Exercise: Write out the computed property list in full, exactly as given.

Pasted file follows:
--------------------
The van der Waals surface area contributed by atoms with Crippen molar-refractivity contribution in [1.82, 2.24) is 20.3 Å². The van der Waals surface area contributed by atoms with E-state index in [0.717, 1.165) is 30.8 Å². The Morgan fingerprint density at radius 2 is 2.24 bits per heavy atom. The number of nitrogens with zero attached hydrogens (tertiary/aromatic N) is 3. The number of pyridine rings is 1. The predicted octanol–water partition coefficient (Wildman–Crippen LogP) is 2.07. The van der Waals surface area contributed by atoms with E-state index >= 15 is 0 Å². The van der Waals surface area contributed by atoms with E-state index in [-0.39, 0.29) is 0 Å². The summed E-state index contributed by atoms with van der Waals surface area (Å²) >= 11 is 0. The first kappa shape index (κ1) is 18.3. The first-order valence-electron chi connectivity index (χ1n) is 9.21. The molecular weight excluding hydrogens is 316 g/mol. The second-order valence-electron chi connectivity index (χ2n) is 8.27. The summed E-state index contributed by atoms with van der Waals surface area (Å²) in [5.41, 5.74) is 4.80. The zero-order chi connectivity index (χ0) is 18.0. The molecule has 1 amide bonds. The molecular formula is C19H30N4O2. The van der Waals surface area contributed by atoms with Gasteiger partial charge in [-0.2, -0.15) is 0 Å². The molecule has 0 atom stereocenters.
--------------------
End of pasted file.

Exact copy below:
The van der Waals surface area contributed by atoms with Crippen molar-refractivity contribution in [1.82, 2.24) is 20.3 Å². The van der Waals surface area contributed by atoms with E-state index in [0.717, 1.165) is 30.8 Å². The Morgan fingerprint density at radius 2 is 2.24 bits per heavy atom. The number of nitrogens with zero attached hydrogens (tertiary/aromatic N) is 3. The number of pyridine rings is 1. The predicted octanol–water partition coefficient (Wildman–Crippen LogP) is 2.07. The van der Waals surface area contributed by atoms with E-state index >= 15 is 0 Å². The van der Waals surface area contributed by atoms with E-state index in [-0.39, 0.29) is 0 Å². The summed E-state index contributed by atoms with van der Waals surface area (Å²) >= 11 is 0. The first kappa shape index (κ1) is 18.3. The first-order valence-electron chi connectivity index (χ1n) is 9.21. The molecular weight excluding hydrogens is 316 g/mol. The second-order valence-electron chi connectivity index (χ2n) is 8.27. The summed E-state index contributed by atoms with van der Waals surface area (Å²) in [5.41, 5.74) is 4.80. The zero-order chi connectivity index (χ0) is 18.0. The molecule has 1 amide bonds. The molecular formula is C19H30N4O2. The van der Waals surface area contributed by atoms with Gasteiger partial charge in [-0.2, -0.15) is 0 Å². The molecule has 0 atom stereocenters.